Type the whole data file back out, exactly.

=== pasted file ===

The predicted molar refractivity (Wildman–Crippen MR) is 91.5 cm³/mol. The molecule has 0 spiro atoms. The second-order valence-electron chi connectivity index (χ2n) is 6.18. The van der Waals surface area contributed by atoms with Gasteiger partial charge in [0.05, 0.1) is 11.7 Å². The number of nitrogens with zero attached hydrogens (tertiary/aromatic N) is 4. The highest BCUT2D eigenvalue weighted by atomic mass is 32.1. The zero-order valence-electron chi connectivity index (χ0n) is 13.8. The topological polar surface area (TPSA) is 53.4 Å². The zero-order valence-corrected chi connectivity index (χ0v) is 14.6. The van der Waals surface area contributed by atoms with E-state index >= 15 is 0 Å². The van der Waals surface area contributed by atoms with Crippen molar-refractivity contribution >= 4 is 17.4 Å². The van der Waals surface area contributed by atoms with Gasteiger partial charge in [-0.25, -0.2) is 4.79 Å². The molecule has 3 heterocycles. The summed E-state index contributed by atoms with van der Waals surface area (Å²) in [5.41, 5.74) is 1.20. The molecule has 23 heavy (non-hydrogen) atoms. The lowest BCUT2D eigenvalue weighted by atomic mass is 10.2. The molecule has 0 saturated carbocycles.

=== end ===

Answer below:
The predicted molar refractivity (Wildman–Crippen MR) is 91.5 cm³/mol. The molecule has 0 spiro atoms. The second-order valence-electron chi connectivity index (χ2n) is 6.18. The van der Waals surface area contributed by atoms with Gasteiger partial charge in [0.05, 0.1) is 11.7 Å². The number of nitrogens with zero attached hydrogens (tertiary/aromatic N) is 4. The highest BCUT2D eigenvalue weighted by atomic mass is 32.1. The zero-order valence-electron chi connectivity index (χ0n) is 13.8. The topological polar surface area (TPSA) is 53.4 Å². The zero-order valence-corrected chi connectivity index (χ0v) is 14.6. The van der Waals surface area contributed by atoms with E-state index >= 15 is 0 Å². The van der Waals surface area contributed by atoms with Crippen molar-refractivity contribution >= 4 is 17.4 Å². The van der Waals surface area contributed by atoms with Gasteiger partial charge in [-0.25, -0.2) is 4.79 Å². The molecule has 3 heterocycles. The summed E-state index contributed by atoms with van der Waals surface area (Å²) in [5.41, 5.74) is 1.20. The molecule has 23 heavy (non-hydrogen) atoms. The lowest BCUT2D eigenvalue weighted by atomic mass is 10.2. The molecule has 0 saturated carbocycles.